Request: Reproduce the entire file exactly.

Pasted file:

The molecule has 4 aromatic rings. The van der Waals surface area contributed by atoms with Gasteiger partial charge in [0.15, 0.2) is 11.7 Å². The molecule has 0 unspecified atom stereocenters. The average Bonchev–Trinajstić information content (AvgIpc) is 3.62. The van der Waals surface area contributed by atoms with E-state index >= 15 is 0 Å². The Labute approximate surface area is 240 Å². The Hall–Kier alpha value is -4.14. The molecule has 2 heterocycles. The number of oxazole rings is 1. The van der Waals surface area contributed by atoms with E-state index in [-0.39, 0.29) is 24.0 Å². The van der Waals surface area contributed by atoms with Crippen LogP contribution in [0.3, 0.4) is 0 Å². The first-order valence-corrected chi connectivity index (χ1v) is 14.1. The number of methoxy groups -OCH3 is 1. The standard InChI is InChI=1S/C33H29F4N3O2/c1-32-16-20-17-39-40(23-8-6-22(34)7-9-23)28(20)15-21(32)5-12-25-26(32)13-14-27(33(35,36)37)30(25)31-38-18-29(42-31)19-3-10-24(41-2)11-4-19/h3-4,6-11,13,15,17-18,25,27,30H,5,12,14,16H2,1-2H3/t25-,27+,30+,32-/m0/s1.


The molecule has 4 aromatic rings. The van der Waals surface area contributed by atoms with Gasteiger partial charge in [0.15, 0.2) is 11.7 Å². The molecule has 0 unspecified atom stereocenters. The average Bonchev–Trinajstić information content (AvgIpc) is 3.62. The van der Waals surface area contributed by atoms with E-state index >= 15 is 0 Å². The Labute approximate surface area is 240 Å². The Hall–Kier alpha value is -4.14. The molecule has 2 heterocycles. The number of oxazole rings is 1. The van der Waals surface area contributed by atoms with E-state index in [-0.39, 0.29) is 24.0 Å². The van der Waals surface area contributed by atoms with Crippen LogP contribution in [0.3, 0.4) is 0 Å². The first-order valence-corrected chi connectivity index (χ1v) is 14.1. The number of methoxy groups -OCH3 is 1. The standard InChI is InChI=1S/C33H29F4N3O2/c1-32-16-20-17-39-40(23-8-6-22(34)7-9-23)28(20)15-21(32)5-12-25-26(32)13-14-27(33(35,36)37)30(25)31-38-18-29(42-31)19-3-10-24(41-2)11-4-19/h3-4,6-11,13,15,17-18,25,27,30H,5,12,14,16H2,1-2H3/t25-,27+,30+,32-/m0/s1.